May Madness is COMING!

You heard correctly. May Madness is coming.



“Bring it on, Garfield”- 43rd President and South Region 9 Seed George W. Bush


Upcoming schedule:



8) Herbert Hoover vs. 9) Benjamin Harrison

7) Rutherford B. Hayes vs. 10) Ulysses S. Grant

Byes: 1) Abraham Lincoln, 2) Theodore Roosevelt, 3) Dwight D. Eisenhower, 4) James Madison, 5) Ronald Reagan, 6) Bill Clinton



8) James Garfield vs. 9) George W. Bush

6) George H. W. Bush vs. 11) Warren G. Harding

7) Gerald Ford vs. 10) William Henry Harrison

Byes: 1) Franklin D. Roosevelt, 2) Woodrow Wilson, 3) James K. Polk, 4) James Monroe, 5) John Quincy Adams



8) Calvin Coolidge vs. 9) Zachary Taylor

6) William H. Taft vs. 11) James Buchanan

7) Jimmy Carter vs. 10) Millard Fillmore

Byes: 1) George Washington, 2) Harry S. Truman, 3) John F. Kennedy, 4) Lyndon B. Johnson, 5) Grover Cleveland



8) Richard Nixon vs. 9) John Tyler

6) Martin Van Buren vs. 11) Andrew Johnson

7) Chester A. Arthur vs. 10) Franklin Pierce

Byes: 1) Thomas Jefferson, 2) Andrew Jackson, 3) John Adams, 4) Barack Obama, 5) William McKinley


John Adams Crib Sheet


Name: John Adams AKA His Rotundity

Lifespain: October 30th, 1735 (?) or October 19th, 1735 (?) – July 4th, 1826. (Again, Julian Calendar people complicate everything. Leave it to the British to sort this out…

Home State: Massachusetts

Served as President: 1797-1801

Vice President: Thomas Jefferson

Spouse: His third cousin Abigail Smith Adams

Historian Rank: 12

Why you may LOVE him….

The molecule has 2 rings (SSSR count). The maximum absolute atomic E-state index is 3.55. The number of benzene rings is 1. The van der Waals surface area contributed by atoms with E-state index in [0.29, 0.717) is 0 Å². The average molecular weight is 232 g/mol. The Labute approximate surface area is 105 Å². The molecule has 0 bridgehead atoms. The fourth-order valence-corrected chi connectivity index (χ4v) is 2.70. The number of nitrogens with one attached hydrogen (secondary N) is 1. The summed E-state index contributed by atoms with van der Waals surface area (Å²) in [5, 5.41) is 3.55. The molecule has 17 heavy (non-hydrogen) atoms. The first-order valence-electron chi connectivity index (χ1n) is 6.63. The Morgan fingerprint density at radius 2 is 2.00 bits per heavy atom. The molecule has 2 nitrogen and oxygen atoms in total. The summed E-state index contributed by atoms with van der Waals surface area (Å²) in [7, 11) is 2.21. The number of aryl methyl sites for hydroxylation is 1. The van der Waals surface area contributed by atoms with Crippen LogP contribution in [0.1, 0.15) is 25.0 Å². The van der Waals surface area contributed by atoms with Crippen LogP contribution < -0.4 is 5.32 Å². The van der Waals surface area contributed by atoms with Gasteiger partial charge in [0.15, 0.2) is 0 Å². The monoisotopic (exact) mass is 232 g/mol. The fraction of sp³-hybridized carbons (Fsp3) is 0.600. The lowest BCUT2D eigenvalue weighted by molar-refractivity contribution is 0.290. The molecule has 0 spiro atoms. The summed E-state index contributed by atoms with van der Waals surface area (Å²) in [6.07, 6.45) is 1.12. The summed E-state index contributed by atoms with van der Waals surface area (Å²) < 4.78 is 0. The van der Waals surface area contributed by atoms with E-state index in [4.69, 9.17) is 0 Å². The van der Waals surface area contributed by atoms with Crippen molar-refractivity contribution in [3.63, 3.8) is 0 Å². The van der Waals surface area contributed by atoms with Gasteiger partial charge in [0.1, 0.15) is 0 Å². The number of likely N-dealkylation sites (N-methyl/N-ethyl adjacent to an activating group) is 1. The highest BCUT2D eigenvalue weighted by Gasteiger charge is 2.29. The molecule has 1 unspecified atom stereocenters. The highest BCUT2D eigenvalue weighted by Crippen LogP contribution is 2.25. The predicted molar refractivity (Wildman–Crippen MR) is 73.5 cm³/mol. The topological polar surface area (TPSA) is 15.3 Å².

John Adams is not your flawless, cherry treeing, key in the lightning, rhetorical master the elusive “founding fathers” seem to embody. He was a brash, rude, vain and irritable man passionate about the American cause. Most would take that. Mr. Adams’ life reads like the back of a hall of fame pitcher’s baseball card. He took on the impossible task of defending the British soldiers at the Boston Massacre. After securing a legal victory for the British, Adams was one of the first and most vocal colonists to move toward independence. He turned aside pleas for continued patience and put the colonies full speed ahead toward independence. He then left his family and all he knew to become the most traveled American of his era. What Franklin had on him in years, Adams had in diversity. In an age where men would barely leave their birth town, Adams visited France, Holland, and Great Britain in just a handful of years. He hated slavery, never owned one and wanted it banned in the infant nation. After the war, Adams wrote the Massachusetts Constitution that became the first constitution to be ratified by the people. He is credited with being the loudest and most persistent advocate for checks and balances. He never swooned over the French Revolution as a worldwide crusade for liberty. He was the first Vice President where he was roundly criticized for his insistence on making America as respected as possible (Spoiler Alert: It backfired on “His Rotundity”). Finally as the second President John Adams was a staunch supporter for the “evil” strong military, a strong central government and kept America out of an impossible European War that surely would have snuffed the candle in the cradle. Going to war would have secured his legacy, staying out of it probably cost him his job. One of his final acts as president was appointing John Marshall Chief Justice. Marshall would go on to establish American Judicial Review thus securing a true three branched government. Opt hated, never ignored, John Adams knew he wouldn’t be beloved and at the end of the day he didn’t care. Is that not the rebel we all claim to love?